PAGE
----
Shop Around Until Interest Rates Drop when Buying a Home

When you're in the market for a home, I'm here to help you find the best mortgage terms around. But I also want you to be a fully-informed consumer! 

As you already know, buying a home may be the largest purchase of your life so you should go into it with eyes wide open! In this article, I'd like to provide you some proven and common-sense guidelines that can save you time, money and hassle during the mortgage-hunting process. 

Guideline 1: Look Beneath the Surface of the Interest Rate! 

If you're like most prospective home buyers, you call lenders or use the Internet to shop for the best interest rates. That's a good first step, no doubt about it! But, the mistake many buyers make is that they stop there and don't consider the fees that may be added on to the loan later by the cheapest lender. 

In other words, it's the lenders' game, and they may want you to play by the rules you're not even aware of. The answer, of course, is to know those rules ahead of time so you know exactly what you're getting when you buy that mortgage. More on this subject later! 

Guideline 2: Chose the Type of Lender That Works Best for You! 

There are several different sources of lenders - banks, credit unions, mortgage brokers, etc. They all have their advantages and disadvantages in terms of the rates and services they can offer you. For example, credit unions often provide the best value and service, but, of course, you have to belong to one in order to receive their services. 

Regular banks and "big lenders" (Bank of America, Citigroup, etc.) also provide competitive rates and services. Of course, they only offer products their companies provide. You can also use a mortgage broker. This person is a "wholesaler" who uses several lenders to give service to their customers. The advantage of a broker is that he or she offers a greater selection of rates and products. However, they also tend to be more expensive than regular banks and big lenders.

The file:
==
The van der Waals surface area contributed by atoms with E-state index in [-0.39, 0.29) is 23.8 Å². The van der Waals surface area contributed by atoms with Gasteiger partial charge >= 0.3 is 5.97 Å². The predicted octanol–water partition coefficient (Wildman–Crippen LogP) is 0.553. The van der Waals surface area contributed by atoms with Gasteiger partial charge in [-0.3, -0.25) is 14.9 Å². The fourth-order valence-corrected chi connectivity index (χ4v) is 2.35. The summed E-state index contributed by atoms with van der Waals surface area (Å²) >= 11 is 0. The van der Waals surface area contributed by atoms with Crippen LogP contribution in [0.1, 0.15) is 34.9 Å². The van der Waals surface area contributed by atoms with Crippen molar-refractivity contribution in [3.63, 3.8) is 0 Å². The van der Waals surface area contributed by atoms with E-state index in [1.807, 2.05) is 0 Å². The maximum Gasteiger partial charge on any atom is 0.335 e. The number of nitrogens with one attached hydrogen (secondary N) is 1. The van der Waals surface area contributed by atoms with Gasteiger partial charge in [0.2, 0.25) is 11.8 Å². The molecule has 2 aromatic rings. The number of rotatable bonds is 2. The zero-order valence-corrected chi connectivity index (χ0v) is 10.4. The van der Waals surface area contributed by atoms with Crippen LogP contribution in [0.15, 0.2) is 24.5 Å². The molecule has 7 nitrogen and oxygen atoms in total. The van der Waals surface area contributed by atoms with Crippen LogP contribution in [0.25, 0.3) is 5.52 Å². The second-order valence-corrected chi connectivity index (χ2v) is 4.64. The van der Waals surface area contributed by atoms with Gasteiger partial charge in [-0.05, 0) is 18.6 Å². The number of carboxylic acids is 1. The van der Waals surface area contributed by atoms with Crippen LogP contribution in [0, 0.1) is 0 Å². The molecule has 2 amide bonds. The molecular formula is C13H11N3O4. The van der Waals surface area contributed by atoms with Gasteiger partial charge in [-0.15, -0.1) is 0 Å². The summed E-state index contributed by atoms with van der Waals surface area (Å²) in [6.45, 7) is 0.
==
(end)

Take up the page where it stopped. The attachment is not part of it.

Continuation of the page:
Brokers make money in two ways. One is origination fees ("yield spread" or "rebate"). Essentially, the origination fee is a commission paid by the bank to the brokers to encourage them to use their firm. The second way is by selling a higher interest rate to you. This means there's room for you to negotiate that interest rate down! 

When a broker quotes you an interest rate, ask him or her to tell you what the origination fee, rebate or yield spread on that rate is. For a broker, a reasonable amount would be a total of 1% of the loan amount from yield spread, origination or combination of the two. Most brokers usually want to make at least 2%. 

Tip: Don't pay an origination fee unless the broker informs you that he or she isn't getting anything on the back end of the deal. 

The bottom line: you can (and should) shop among all these lenders to find the lowest rate. It can save you thousands of dollars over the life of the mortgage. 

Guideline 3: Review the Good Faith Estimate with an Eagle Eye! 

By law, lenders are required to provide you with a Good Faith Estimate or GFE. In essence, the GFE gives you a general summary of all the costs and expenses you'll incur at the time you close on your new home. The document should cover closing costs and the amount of cash you need to close on the agreement. It should also spell out which if any prepaid expenses must be handled and the average monthly payment you'll have to make in order to keep up with the loan.